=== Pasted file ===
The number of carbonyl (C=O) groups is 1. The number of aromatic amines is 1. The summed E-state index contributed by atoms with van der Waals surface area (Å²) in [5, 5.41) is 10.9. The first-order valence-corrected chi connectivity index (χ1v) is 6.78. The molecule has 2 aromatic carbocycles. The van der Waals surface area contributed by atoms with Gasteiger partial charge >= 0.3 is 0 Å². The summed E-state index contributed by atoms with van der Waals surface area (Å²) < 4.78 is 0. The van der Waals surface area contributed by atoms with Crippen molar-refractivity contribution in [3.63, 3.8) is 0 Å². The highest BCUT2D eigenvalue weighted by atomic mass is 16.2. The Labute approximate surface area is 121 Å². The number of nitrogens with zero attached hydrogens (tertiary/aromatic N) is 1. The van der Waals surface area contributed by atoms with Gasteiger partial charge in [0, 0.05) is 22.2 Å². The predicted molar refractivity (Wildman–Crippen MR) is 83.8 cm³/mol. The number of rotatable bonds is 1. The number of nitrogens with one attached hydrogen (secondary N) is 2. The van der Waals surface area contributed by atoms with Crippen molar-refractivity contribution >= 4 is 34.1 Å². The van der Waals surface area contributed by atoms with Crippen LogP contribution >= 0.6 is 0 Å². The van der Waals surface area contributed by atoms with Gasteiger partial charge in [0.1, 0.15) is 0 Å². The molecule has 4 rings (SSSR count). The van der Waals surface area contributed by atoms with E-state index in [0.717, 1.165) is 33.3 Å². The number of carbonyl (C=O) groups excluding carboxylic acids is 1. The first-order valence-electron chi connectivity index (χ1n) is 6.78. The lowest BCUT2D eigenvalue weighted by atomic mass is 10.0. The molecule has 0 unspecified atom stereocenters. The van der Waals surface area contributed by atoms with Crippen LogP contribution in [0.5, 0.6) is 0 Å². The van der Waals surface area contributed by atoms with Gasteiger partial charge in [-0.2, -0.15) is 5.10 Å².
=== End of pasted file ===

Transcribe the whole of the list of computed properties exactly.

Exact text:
The number of carbonyl (C=O) groups is 1. The number of aromatic amines is 1. The summed E-state index contributed by atoms with van der Waals surface area (Å²) in [5, 5.41) is 10.9. The first-order valence-corrected chi connectivity index (χ1v) is 6.78. The molecule has 2 aromatic carbocycles. The van der Waals surface area contributed by atoms with Gasteiger partial charge >= 0.3 is 0 Å². The summed E-state index contributed by atoms with van der Waals surface area (Å²) < 4.78 is 0. The van der Waals surface area contributed by atoms with Crippen molar-refractivity contribution in [3.63, 3.8) is 0 Å². The highest BCUT2D eigenvalue weighted by atomic mass is 16.2. The Labute approximate surface area is 121 Å². The number of nitrogens with zero attached hydrogens (tertiary/aromatic N) is 1. The van der Waals surface area contributed by atoms with Gasteiger partial charge in [0, 0.05) is 22.2 Å². The predicted molar refractivity (Wildman–Crippen MR) is 83.8 cm³/mol. The number of rotatable bonds is 1. The number of nitrogens with one attached hydrogen (secondary N) is 2. The van der Waals surface area contributed by atoms with Crippen molar-refractivity contribution >= 4 is 34.1 Å². The van der Waals surface area contributed by atoms with Crippen LogP contribution >= 0.6 is 0 Å². The van der Waals surface area contributed by atoms with Gasteiger partial charge in [0.1, 0.15) is 0 Å². The molecule has 4 rings (SSSR count). The van der Waals surface area contributed by atoms with E-state index in [0.717, 1.165) is 33.3 Å². The number of carbonyl (C=O) groups excluding carboxylic acids is 1. The first-order valence-electron chi connectivity index (χ1n) is 6.78. The lowest BCUT2D eigenvalue weighted by atomic mass is 10.0. The molecule has 0 unspecified atom stereocenters. The van der Waals surface area contributed by atoms with Crippen LogP contribution in [0.5, 0.6) is 0 Å². The van der Waals surface area contributed by atoms with Gasteiger partial charge in [-0.2, -0.15) is 5.10 Å².